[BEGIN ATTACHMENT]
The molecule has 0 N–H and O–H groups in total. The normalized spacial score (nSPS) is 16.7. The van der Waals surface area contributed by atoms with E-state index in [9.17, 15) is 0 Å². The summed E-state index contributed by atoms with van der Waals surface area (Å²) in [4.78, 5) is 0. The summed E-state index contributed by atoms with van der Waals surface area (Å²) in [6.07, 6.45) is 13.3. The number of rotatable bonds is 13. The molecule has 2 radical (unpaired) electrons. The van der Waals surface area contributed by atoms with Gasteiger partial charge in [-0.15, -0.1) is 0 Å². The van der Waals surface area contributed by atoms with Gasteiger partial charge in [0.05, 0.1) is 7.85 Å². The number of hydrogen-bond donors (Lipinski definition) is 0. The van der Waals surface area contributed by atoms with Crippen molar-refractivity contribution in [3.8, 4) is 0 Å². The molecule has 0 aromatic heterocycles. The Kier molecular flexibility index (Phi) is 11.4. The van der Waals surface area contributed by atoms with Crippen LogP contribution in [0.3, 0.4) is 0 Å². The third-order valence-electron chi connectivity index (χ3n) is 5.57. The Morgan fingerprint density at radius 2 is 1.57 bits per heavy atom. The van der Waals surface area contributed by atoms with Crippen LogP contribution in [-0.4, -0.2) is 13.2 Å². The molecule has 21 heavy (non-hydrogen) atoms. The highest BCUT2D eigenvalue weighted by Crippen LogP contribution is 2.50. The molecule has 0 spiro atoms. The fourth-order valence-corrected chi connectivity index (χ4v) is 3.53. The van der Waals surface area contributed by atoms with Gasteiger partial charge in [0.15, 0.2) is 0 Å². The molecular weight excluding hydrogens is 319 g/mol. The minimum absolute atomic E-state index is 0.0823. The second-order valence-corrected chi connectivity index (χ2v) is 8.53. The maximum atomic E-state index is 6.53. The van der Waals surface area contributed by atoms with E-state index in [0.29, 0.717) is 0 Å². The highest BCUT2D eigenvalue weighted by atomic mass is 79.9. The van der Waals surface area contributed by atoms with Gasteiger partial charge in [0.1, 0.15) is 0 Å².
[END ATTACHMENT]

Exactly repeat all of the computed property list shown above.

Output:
The molecule has 0 N–H and O–H groups in total. The normalized spacial score (nSPS) is 16.7. The van der Waals surface area contributed by atoms with E-state index in [9.17, 15) is 0 Å². The summed E-state index contributed by atoms with van der Waals surface area (Å²) in [4.78, 5) is 0. The summed E-state index contributed by atoms with van der Waals surface area (Å²) in [6.07, 6.45) is 13.3. The number of rotatable bonds is 13. The molecule has 2 radical (unpaired) electrons. The van der Waals surface area contributed by atoms with Gasteiger partial charge in [-0.15, -0.1) is 0 Å². The van der Waals surface area contributed by atoms with Gasteiger partial charge in [0.05, 0.1) is 7.85 Å². The number of hydrogen-bond donors (Lipinski definition) is 0. The van der Waals surface area contributed by atoms with Crippen molar-refractivity contribution in [3.8, 4) is 0 Å². The molecule has 0 aromatic heterocycles. The Kier molecular flexibility index (Phi) is 11.4. The van der Waals surface area contributed by atoms with Crippen LogP contribution in [0.3, 0.4) is 0 Å². The third-order valence-electron chi connectivity index (χ3n) is 5.57. The Morgan fingerprint density at radius 2 is 1.57 bits per heavy atom. The van der Waals surface area contributed by atoms with Crippen LogP contribution in [-0.4, -0.2) is 13.2 Å². The molecule has 21 heavy (non-hydrogen) atoms. The highest BCUT2D eigenvalue weighted by Crippen LogP contribution is 2.50. The molecule has 0 spiro atoms. The fourth-order valence-corrected chi connectivity index (χ4v) is 3.53. The van der Waals surface area contributed by atoms with Gasteiger partial charge in [0.15, 0.2) is 0 Å². The molecular weight excluding hydrogens is 319 g/mol. The minimum absolute atomic E-state index is 0.0823. The second-order valence-corrected chi connectivity index (χ2v) is 8.53. The maximum atomic E-state index is 6.53. The van der Waals surface area contributed by atoms with E-state index in [0.29, 0.717) is 0 Å². The highest BCUT2D eigenvalue weighted by atomic mass is 79.9. The van der Waals surface area contributed by atoms with Gasteiger partial charge in [0.1, 0.15) is 0 Å².